Contrast them with their rivals for the worst team in baseball, the Marlins. To their credit, they aren't burdened with bad contracts--that was in 2012, but they dumped Mark Buehrle, Jose Reyes, Josh Johnson and others and in 2014 will only be left with $4 million for Heath Bell. Still, a look at their 2013 roster shows a confused team, full of old and bad players accomplishing nothing. Even Giancarlo Stanton isn't what he was in the past but he's young enough to bounce back. The Marlins are an organization in between plans--they were going to free agent their way to success but instead the perfect storm of a new stadium, Ozzie Guillen and no success blew up that plan in the space of a year. Their farm system doesn't appear to be well-stocked, leaving them in a terrible place of trying to figure out their next move. The Astros might be years away from success--the Marlins appear to be YEARS away, which will turn what is already a tough stadium to fill into a ghost town.

If the Golden Age of free agency ever existed, it's on its way out--even the Yankees only have around $90 million in commitments for 2014, and that doesn't include Vernon Wells (being paid by the Angels) and Alfonso Soriano (being paid by the Cubs). No, the way NOT to build a team has been clearly shown by the Angels, who purchased a one-way ticket to Screwed City with their signings of Albert Pujols and Josh Hamilton, among others, along with unfortunate trades that let players like Jean Segura get away. They could be competitive in 2014--none of their aging veterans has truly reached the point of no return, but much beyond that, they're going to have a period of big money for non-productive players that will prevent them from being competitive. It's a 2000 way to build a team--spend now to win and live with the regret. Teams like the Cardinals are paving a new way.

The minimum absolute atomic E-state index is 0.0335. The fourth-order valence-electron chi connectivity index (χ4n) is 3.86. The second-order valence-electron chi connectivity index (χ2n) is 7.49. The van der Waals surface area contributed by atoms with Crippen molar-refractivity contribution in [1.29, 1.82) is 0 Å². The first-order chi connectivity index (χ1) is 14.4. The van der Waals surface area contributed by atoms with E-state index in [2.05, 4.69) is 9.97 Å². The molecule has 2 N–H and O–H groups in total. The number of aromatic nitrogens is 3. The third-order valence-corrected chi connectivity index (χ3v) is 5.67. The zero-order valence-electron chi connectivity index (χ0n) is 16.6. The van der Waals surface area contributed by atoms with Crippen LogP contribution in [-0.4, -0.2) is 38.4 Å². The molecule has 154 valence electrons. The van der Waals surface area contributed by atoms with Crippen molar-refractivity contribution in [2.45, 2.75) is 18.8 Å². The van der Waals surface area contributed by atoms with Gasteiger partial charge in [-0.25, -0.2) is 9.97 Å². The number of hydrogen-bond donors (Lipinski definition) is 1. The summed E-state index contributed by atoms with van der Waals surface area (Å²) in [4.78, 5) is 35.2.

It remains to be seen if good talent evaluation, drafting and development by itself can succeed or whether teams will need to be in the wilderness for a length of time to amass top picks AND draft well--the Cardinals are in the midst of proving that good picks can be found throughout the draft. Someday (probably over the winter) I'll do a comparison of the success rates of football, basketball and baseball drafts to see if stars are concentrated not just in the first round, but in the first HALF of the first round like they seem to be in football and basketball. For many reasons I don't think that will be the case, but I'll let the data speak for itself when I accumulate it. The Cardinals way appears to be THE way, as most successful teams have a solid core of homegrown (and relatively inexpensive) talent as their nucleus. It's a new day in baseball, one in which targeted spending is valued much more than profligate, and the sooner teams reach this understanding and build both their teams and front offices around the concept of internal development vs. external acquisition, the sooner teams will be on the path to sustained success.


  1. I think what you say is true, but dont forget that the Cardinals did try to sign Pujols for just slightly less than Angels.

  2. I did NOT know that, so thanks for sharing that. I was always under the impression they were prepared to enter their post-Pujols era if the price was too steep, but I happily stand corrected.